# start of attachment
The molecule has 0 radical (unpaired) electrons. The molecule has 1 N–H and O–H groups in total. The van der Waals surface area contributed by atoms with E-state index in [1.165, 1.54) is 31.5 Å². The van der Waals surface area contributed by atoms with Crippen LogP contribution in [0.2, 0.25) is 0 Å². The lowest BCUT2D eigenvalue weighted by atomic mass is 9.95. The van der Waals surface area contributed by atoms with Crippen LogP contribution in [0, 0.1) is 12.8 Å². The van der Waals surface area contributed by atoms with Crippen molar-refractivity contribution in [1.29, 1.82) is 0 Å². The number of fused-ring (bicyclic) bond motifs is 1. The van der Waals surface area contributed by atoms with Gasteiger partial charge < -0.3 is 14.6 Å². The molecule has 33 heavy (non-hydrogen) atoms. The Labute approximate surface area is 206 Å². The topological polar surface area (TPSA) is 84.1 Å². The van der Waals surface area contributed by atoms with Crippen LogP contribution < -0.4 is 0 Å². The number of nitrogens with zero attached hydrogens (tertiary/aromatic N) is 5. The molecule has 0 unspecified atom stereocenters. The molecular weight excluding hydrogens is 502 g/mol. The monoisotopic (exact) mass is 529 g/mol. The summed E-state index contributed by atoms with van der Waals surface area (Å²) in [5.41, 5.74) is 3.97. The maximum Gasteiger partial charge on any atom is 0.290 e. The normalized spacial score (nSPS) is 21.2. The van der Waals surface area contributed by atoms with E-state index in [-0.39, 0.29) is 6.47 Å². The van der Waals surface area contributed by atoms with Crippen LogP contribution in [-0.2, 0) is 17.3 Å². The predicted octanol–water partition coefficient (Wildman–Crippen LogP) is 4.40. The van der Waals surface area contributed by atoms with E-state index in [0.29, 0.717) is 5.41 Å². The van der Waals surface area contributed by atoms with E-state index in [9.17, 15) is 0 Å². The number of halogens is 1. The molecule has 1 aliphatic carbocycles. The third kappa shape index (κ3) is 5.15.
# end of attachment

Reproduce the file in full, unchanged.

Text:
The molecule has 0 radical (unpaired) electrons. The molecule has 1 N–H and O–H groups in total. The van der Waals surface area contributed by atoms with E-state index in [1.165, 1.54) is 31.5 Å². The van der Waals surface area contributed by atoms with Crippen LogP contribution in [0.2, 0.25) is 0 Å². The lowest BCUT2D eigenvalue weighted by atomic mass is 9.95. The van der Waals surface area contributed by atoms with Crippen LogP contribution in [0, 0.1) is 12.8 Å². The van der Waals surface area contributed by atoms with Crippen molar-refractivity contribution in [1.29, 1.82) is 0 Å². The number of fused-ring (bicyclic) bond motifs is 1. The van der Waals surface area contributed by atoms with Gasteiger partial charge < -0.3 is 14.6 Å². The molecule has 33 heavy (non-hydrogen) atoms. The Labute approximate surface area is 206 Å². The topological polar surface area (TPSA) is 84.1 Å². The van der Waals surface area contributed by atoms with Crippen LogP contribution < -0.4 is 0 Å². The number of nitrogens with zero attached hydrogens (tertiary/aromatic N) is 5. The molecule has 0 unspecified atom stereocenters. The molecular weight excluding hydrogens is 502 g/mol. The monoisotopic (exact) mass is 529 g/mol. The summed E-state index contributed by atoms with van der Waals surface area (Å²) in [5.41, 5.74) is 3.97. The maximum Gasteiger partial charge on any atom is 0.290 e. The normalized spacial score (nSPS) is 21.2. The van der Waals surface area contributed by atoms with E-state index in [-0.39, 0.29) is 6.47 Å². The van der Waals surface area contributed by atoms with Crippen LogP contribution in [-0.2, 0) is 17.3 Å². The predicted octanol–water partition coefficient (Wildman–Crippen LogP) is 4.40. The van der Waals surface area contributed by atoms with E-state index in [0.29, 0.717) is 5.41 Å². The van der Waals surface area contributed by atoms with E-state index in [9.17, 15) is 0 Å². The number of halogens is 1. The molecule has 1 aliphatic carbocycles. The third kappa shape index (κ3) is 5.15.